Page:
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“You don’t know who you are … maybe it’s time you started investigating yourself,” says Teddy to Leonard in the critically acclaimed neo-noir film Memento (Nolan, 2000). As a result of anterograde amnesia, Leonard does not know that he himself is the very culprit he seeks to punish for killing his wife. The multiple and seemingly conflicting roles of Leonard as detective, criminal, and avenger correspond to those of Oedipus in Sophocles' Oedipus Rex. I explicate these and other associations of narrative, and then discuss a deeper correspondence. According to my critique, the prevailing critical assessment of how these works relate to sophism is misinformed. In both cases, this view is monolithic: Oedipus Rex rejects sophism and Memento embraces it. I believe that the relation of these works to sophism is more nuanced and instead lies somewhere between the extremes of rejection and embrace. Oedipus Rex is more appreciative of sophism than previously understood, and Memento less so, and in the process they meet somewhere in the middle. Both works, I believe, acknowledge the problematic nature of how language reflects reality without denying its ability to do so.

The narrative correspondences between Oedipus Rex and Memento are manifest and abundant: both Oedipus and Leonard commit crimes unintentionally and in response to information they misinterpret; investigate crimes of homicide and sexual violation; conduct their investigations in a veritable wasteland of death and dysfunctional relationships; overestimate their own cognitive skills because of past successes; ignore the warnings and advice of others; ultimately discover their true identity and simultaneously their own culpability.

I will now turn to how each work relates to sophism. Knox (142), de Romilly (16), and most others understand Oedipus Rex categorically to reject the sophists. These sophists included Gorgias, who published his treatise On the Nonexistent in the 440s BCE, taught in Athens in the 430s, and settled there in 427, all before the premiere of Oedipus Rex probably in 425 (according to the most recent and thorough dating of the play by Mitchell-Boyask, 55-66). In the third section of On the Nonexistent (DK 82 B3), Gorgias argues that accurate verbal communication is impossible. It relies on word (logos), which exists only within the realm of human speech and thought, and is different from the external reality (to pragma) to which it refers.

Previous critics are undoubtedly correct that Oedipus Rex rejects Gorgias’ view of language as incapable of reflecting reality. Nevertheless, as I argue, the play responds appreciatively to Gorgias by underscoring the problematic relation of language to reality. Numerous examples include verse 1250 with its chiasmic juxtaposition of normally conflicting terms: “from a husband a husband and children from her child she [Jocasta] bore” (ex andros andra kai tekn’ ek teknôn tekoi). Also notable are the plays pervasive disjunctions between words and reality, as when Oedipus contrasts his name (see ônomazeto, 1021), “son of Polybus­,” with his body, the biological offspring of Laius.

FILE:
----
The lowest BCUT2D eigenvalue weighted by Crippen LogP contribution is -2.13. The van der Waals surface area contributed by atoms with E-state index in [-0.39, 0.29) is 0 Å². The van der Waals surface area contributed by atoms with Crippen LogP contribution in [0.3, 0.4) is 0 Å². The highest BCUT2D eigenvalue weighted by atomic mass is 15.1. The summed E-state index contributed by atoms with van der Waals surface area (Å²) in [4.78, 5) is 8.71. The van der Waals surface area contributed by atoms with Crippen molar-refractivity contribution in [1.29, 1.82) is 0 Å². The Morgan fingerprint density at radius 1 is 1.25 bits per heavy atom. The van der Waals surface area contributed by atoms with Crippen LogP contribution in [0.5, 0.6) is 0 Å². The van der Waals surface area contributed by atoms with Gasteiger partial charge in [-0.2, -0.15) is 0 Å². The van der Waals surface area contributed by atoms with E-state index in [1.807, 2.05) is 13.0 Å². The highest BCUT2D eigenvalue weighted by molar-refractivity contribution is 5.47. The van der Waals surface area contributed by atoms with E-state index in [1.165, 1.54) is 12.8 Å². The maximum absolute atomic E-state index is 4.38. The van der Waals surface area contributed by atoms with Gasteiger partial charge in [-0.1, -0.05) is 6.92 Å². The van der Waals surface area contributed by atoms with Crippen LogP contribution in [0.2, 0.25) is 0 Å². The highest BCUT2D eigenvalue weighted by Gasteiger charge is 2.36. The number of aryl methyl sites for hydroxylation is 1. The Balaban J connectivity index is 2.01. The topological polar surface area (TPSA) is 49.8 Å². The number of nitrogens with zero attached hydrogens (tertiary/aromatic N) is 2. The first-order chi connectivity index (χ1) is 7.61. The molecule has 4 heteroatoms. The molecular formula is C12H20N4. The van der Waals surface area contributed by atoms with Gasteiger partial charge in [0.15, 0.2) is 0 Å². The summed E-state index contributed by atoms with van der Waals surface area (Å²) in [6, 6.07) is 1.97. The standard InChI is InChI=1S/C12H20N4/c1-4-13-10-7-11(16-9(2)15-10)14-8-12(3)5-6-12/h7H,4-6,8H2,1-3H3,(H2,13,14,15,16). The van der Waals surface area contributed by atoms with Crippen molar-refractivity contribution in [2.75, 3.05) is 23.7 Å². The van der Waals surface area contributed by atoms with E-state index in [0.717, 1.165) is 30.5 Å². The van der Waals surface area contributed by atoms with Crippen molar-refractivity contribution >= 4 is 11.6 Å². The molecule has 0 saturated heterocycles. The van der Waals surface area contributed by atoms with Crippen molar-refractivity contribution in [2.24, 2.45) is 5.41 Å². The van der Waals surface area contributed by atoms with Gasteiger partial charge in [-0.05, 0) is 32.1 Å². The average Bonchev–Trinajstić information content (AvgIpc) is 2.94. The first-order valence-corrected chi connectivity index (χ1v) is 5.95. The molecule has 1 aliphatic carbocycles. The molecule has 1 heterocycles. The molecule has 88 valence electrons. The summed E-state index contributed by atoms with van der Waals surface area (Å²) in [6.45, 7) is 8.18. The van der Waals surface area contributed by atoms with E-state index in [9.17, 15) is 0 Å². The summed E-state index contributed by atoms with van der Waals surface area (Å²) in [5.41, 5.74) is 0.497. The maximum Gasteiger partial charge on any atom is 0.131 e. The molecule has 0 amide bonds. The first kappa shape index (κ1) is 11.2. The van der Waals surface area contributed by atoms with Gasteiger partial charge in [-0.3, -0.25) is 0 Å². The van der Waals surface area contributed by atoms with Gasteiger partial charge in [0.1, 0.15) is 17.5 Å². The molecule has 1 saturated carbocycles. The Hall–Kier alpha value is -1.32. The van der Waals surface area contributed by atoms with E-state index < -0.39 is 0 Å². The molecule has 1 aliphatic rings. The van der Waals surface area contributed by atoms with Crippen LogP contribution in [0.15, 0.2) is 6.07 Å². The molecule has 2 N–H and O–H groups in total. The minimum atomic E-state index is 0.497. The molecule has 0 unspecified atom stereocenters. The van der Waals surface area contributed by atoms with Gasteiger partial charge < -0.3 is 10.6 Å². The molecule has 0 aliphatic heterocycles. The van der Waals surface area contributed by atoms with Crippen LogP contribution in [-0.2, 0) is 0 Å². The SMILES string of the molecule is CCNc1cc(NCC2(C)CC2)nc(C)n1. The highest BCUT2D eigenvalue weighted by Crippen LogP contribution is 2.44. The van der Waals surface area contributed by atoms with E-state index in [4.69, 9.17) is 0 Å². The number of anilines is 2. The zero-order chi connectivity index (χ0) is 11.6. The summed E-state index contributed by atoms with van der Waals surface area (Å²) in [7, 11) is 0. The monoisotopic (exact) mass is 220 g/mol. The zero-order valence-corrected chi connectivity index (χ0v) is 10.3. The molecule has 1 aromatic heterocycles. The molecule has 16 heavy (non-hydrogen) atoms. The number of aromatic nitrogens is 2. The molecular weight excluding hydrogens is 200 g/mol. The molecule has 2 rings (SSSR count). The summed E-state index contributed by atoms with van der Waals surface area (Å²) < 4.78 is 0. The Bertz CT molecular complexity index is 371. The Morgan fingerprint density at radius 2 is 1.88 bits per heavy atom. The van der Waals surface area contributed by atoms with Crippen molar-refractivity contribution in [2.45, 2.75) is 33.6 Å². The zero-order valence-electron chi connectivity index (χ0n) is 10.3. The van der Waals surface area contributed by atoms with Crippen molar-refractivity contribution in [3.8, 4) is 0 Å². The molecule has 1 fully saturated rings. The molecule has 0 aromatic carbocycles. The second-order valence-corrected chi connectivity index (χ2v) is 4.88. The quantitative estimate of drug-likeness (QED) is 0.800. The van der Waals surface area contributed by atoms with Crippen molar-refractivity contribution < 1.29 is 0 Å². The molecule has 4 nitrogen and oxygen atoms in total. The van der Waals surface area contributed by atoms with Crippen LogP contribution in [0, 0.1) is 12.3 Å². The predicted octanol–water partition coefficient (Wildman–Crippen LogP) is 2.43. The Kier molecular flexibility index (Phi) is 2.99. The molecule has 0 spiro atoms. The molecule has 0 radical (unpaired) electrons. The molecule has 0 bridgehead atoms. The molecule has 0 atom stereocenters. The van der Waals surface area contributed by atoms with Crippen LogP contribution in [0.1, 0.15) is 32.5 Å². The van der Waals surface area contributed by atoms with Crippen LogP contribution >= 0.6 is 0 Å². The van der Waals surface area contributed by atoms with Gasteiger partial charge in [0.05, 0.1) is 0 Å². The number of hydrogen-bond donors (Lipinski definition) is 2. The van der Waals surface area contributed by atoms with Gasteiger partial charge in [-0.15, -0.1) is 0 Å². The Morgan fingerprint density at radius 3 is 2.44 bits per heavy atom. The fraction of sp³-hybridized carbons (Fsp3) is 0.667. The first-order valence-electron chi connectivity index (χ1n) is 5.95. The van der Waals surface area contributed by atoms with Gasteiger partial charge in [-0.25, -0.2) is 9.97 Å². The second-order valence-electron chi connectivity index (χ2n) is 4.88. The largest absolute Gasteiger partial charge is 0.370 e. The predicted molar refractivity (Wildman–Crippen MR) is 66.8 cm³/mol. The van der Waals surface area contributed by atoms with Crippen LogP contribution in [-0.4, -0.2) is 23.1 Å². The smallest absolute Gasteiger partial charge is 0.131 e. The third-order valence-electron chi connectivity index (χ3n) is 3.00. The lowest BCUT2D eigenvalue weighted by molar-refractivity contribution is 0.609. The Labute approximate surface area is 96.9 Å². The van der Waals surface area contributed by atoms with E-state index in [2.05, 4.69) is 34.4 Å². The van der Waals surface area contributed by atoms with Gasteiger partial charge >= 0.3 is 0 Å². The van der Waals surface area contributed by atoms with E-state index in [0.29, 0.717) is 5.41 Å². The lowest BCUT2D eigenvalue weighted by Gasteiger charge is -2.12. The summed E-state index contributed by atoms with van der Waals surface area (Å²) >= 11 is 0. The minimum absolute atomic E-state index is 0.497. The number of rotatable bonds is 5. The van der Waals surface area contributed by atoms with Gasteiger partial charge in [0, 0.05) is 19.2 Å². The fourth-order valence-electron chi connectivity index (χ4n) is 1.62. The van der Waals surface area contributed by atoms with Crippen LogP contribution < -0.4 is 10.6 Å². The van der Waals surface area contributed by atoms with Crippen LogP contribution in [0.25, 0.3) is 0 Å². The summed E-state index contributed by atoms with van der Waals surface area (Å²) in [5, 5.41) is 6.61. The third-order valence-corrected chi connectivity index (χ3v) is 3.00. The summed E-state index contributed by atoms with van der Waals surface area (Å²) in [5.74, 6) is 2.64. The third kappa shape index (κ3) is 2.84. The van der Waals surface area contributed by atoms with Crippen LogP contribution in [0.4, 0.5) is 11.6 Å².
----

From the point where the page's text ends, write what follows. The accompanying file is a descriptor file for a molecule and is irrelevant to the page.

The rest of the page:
Memento is widely interpreted categorically to embrace Derrida and his (neo-)sophistic understanding of language as “unable to summon forth meaning” (see Smith 34, and his bibliography; Derrida 1963 and 1967). In my view, however, the film mirrors the dualistic relation of Oedipus Rex to sophism. On the one hand, in accord with previous interpretations (that I will summarize) and my own analysis of the so-called FACTS tattooed on Leonard, Memento recognizes the problematic relation of language to reality and thus responds positively to Derrida. On the other hand, in contrast with previous understandings, I argue that Memento ultimately rejects Derrida’s linguistic indeterminacy. Teddy’s concluding revelation of Leonard’s history provides a yardstick by which to measure the truth-value of every aspect of Leonard’s (re)construction of his past. Indeed, it is this last measurement on which hinges Memento’s final, twisted impact. Thus, the film duplicates Oedipus Rex in recognizing the real-life clash between linguistic and epistemological uncertainties and brute reality.

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